Tuesday night saw renowned author Seth Godin kick off this year’s edition of HubSpot’s INBOUND conference. Seth touched upon a wide range of topics from the StayPuft marshmallow man to golf claps.
But his key message was about changing culture. Using corn growers as an example, he explained how many people won’t do what is in their best interest because of their culture. Too often we do what we do because that is how we’ve always done it. But to be successful, we have to keep two distinct thoughts in our heads. We must remember that some ideas will work, and others won’t. That, along with the willingness to change, betters your odds for success.
Day two started with a glorious picture of host Dan Sally’s high school mullet and a presentation from HubSpot CMO Kipp Brodner where he introduced the #HumansOfINBOUND hashtag. Kipp also detailed the ever-growing number of attendees for the event each year (this year has over 13,000 attendees!) Before Brené Brown’s keynote, we were treated to a presentation by Meighan Stone president of the Malala Fund. She spoke of the importance of not just making a decision, but true action comes when you are inspired. She finished by showing the trailer for the new film “He Named Me Malala.”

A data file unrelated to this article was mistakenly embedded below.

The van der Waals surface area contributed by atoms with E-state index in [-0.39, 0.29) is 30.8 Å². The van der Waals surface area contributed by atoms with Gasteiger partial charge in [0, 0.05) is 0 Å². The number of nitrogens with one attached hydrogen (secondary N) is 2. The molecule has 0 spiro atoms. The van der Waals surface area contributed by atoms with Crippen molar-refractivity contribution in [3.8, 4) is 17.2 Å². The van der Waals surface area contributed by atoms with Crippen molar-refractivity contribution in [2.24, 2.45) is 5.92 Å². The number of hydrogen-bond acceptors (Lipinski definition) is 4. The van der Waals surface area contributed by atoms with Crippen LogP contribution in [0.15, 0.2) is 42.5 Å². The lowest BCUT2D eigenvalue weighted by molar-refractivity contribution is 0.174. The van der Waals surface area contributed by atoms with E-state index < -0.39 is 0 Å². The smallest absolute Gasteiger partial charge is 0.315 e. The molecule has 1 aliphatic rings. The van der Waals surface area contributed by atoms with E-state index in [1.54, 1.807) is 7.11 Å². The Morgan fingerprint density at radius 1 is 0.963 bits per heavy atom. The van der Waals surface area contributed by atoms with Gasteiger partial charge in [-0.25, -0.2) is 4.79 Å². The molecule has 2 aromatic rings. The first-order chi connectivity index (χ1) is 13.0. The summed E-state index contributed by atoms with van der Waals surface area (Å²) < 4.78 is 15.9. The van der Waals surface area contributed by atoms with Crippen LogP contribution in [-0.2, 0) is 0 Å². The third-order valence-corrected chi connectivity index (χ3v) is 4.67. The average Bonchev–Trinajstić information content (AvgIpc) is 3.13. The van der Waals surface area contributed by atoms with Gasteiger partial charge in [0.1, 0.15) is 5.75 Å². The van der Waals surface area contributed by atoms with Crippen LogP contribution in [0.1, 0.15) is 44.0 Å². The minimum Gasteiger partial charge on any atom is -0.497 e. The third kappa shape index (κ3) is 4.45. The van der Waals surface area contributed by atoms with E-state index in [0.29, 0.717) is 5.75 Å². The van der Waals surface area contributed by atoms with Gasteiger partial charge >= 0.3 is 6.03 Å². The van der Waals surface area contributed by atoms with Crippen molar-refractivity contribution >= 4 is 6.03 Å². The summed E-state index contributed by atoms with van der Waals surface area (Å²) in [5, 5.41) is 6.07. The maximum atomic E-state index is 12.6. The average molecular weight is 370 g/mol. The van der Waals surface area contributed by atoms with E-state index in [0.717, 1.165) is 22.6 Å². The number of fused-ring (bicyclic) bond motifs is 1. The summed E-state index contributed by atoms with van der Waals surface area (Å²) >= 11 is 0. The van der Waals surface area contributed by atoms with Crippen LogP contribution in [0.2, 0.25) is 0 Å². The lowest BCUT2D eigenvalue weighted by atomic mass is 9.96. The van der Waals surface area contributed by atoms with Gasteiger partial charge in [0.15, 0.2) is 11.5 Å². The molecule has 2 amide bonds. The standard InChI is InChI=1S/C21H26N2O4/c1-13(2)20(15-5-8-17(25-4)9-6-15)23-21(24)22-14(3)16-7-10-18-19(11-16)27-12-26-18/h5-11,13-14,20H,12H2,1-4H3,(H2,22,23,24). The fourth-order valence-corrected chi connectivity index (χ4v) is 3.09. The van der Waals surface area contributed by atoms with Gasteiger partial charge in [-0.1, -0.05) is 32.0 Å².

When Brené Brown took the stage, she started with a warm story of her family taking a two-week vacation. This story was used to illustrate how people view and respond to vulnerabilities. She spoke of how her husband and she both responded to the same situation completely differently due to how they arrived at the situation. Brown continued to explain why and how people deal with vulnerabilities being exposed. Through her training and experience, she has learned to recognize when she is reacting from a place of emotion.
(by the way, for those of you who were at this talk, this is my SFD)